On November 20, 2018, the Virginia Supreme Court appointed a panel of three Circuit Court judges to consider the consolidation of lawsuits previously filed in Virginia state courts against opioid manufacturers, distributors, and pharmacy benefit managers (PBMs) for their role in creating the public health emergency caused by prescription opioids. The panel was appointed in direct response to the request of the City of Martinsville, Virginia and ten other Virginia counties and cities that have filed similar lawsuits against opioid manufacturers, distributors, and PBMs. Joining the City of Martinsville in this request were Henry County, Dickenson County, Washington County, Lee County, Giles County, the City of Norton, the City of Galax, Pittsylvania County, Page County, and the City of Alexandria. These counties and cities have previously filed lawsuits in Circuit Courts across Virginia against dozens of opioid manufacturers, distributors, and PBMs. All eleven counties and cities that filed the motion are represented by Sanford Heisler Sharp Kaufman & Canoles, P.C., and The Cicala Law Firm PLLC.
The counties and cities filed the motion for the appointment of a panel to determine whether the lawsuits should be consolidated pursuant to the Virginia Multiple Claimant Litigation Act (the MCLA). The MCLA provides that if six or more cases have been filed in Virginia circuit courts a) involving the same issues of law and fact; and b) arising out of the same series of transactions or occurrences, any of the parties may apply to a panel of circuit court judges designated by the Virginia Supreme Court for an order to transfer the cases to a single court. The counties and cities that filed the motion to appoint the panel took the first step in the process by asking the Supreme Court to appoint the panel of Circuit Court judges. The Supreme Court continued the process by appointing the panel on November 20.
All of the lawsuits underlying the requested consolidation allege that each defendant contributes to the opioid crisis in Virginia: drug manufacturers make the drugs and mispresent the truth about their benefits and addiction risks to doctors and patients; wholesale distributors ignore their responsibilities to report and stop suspicious orders of opioids leading to drug diversion to the black market; and PBMs leverage their role as middlemen to increase the flow of opioids into the marketplace. All eleven counties and cities that filed the motion in the Supreme Court have made similar allegations and brought the same legal claims against the defendants.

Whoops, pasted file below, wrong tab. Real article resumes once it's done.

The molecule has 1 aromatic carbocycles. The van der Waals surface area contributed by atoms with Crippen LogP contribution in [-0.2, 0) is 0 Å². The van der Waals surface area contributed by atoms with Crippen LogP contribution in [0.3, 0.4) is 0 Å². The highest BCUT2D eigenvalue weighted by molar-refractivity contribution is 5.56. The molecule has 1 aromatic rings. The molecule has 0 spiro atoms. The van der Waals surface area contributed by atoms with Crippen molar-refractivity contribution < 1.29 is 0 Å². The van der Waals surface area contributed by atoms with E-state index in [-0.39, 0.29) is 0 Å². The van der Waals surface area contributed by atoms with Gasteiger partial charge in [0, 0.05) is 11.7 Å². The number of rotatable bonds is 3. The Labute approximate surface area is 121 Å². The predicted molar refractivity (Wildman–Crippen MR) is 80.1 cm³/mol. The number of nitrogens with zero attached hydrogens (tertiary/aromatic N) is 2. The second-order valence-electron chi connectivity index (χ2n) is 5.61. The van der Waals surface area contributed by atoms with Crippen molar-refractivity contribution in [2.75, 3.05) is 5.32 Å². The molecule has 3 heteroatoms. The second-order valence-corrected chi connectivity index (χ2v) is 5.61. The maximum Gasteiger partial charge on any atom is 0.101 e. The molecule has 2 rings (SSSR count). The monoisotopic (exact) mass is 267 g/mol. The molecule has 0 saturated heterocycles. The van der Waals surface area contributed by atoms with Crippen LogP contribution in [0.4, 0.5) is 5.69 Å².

The defendants in the lawsuits include manufacturers Purdue Pharma, Abbott Laboratories, Endo Pharmaceuticals, Mallinckrodt Pharmaceuticals; Teva Pharmaceuticals, Janssen Pharmaceuticals, Cephalon, Inc., Barr Laboratories, Inc., Actavis Pharma, Watson Laboratories, Inc., Allergan PLC, and Insys Therapeutics; distributors AmerisourceBergen Drug Corp., Cardinal Health Inc., McKesson Corp., and Henry Schein, Inc.; and PBMs Express Scripts, Inc., CVS Health; United Health Group Inc., and OptumRx, Inc.
The lawsuits allege that the opioid crisis in Virginia has killed thousands of Virginians, has caused thousands more to suffer dire health consequences, and has cost counties and cities across the Commonwealth hundreds of millions of dollars by increasing the costs of law enforcement, court services, foster care and child placement services, and other services for which local communities have had to bear the cost. The lawsuits aim to recover costs of this nature.